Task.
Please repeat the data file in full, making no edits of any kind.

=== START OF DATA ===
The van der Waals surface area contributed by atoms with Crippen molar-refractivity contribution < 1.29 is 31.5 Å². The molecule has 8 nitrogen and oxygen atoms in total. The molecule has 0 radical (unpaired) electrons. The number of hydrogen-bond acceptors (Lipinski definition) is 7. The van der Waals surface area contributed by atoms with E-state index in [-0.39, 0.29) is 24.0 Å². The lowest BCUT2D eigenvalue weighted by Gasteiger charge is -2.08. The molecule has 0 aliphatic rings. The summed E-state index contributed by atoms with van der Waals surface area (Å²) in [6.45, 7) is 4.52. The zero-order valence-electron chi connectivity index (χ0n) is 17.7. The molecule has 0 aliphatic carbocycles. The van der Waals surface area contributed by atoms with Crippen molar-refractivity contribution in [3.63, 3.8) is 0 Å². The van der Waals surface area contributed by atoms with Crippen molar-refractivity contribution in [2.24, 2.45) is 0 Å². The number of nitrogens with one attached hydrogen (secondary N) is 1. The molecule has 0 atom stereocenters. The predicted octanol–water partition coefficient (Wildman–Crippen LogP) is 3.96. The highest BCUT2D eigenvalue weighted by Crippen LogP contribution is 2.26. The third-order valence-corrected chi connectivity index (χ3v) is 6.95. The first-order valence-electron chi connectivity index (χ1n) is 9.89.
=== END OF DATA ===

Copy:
The van der Waals surface area contributed by atoms with Crippen molar-refractivity contribution < 1.29 is 31.5 Å². The molecule has 8 nitrogen and oxygen atoms in total. The molecule has 0 radical (unpaired) electrons. The number of hydrogen-bond acceptors (Lipinski definition) is 7. The van der Waals surface area contributed by atoms with E-state index in [-0.39, 0.29) is 24.0 Å². The lowest BCUT2D eigenvalue weighted by Gasteiger charge is -2.08. The molecule has 0 aliphatic rings. The summed E-state index contributed by atoms with van der Waals surface area (Å²) in [6.45, 7) is 4.52. The zero-order valence-electron chi connectivity index (χ0n) is 17.7. The molecule has 0 aliphatic carbocycles. The van der Waals surface area contributed by atoms with Crippen molar-refractivity contribution in [3.63, 3.8) is 0 Å². The van der Waals surface area contributed by atoms with Crippen molar-refractivity contribution in [2.24, 2.45) is 0 Å². The number of nitrogens with one attached hydrogen (secondary N) is 1. The molecule has 0 atom stereocenters. The predicted octanol–water partition coefficient (Wildman–Crippen LogP) is 3.96. The highest BCUT2D eigenvalue weighted by Crippen LogP contribution is 2.26. The third-order valence-corrected chi connectivity index (χ3v) is 6.95. The first-order valence-electron chi connectivity index (χ1n) is 9.89.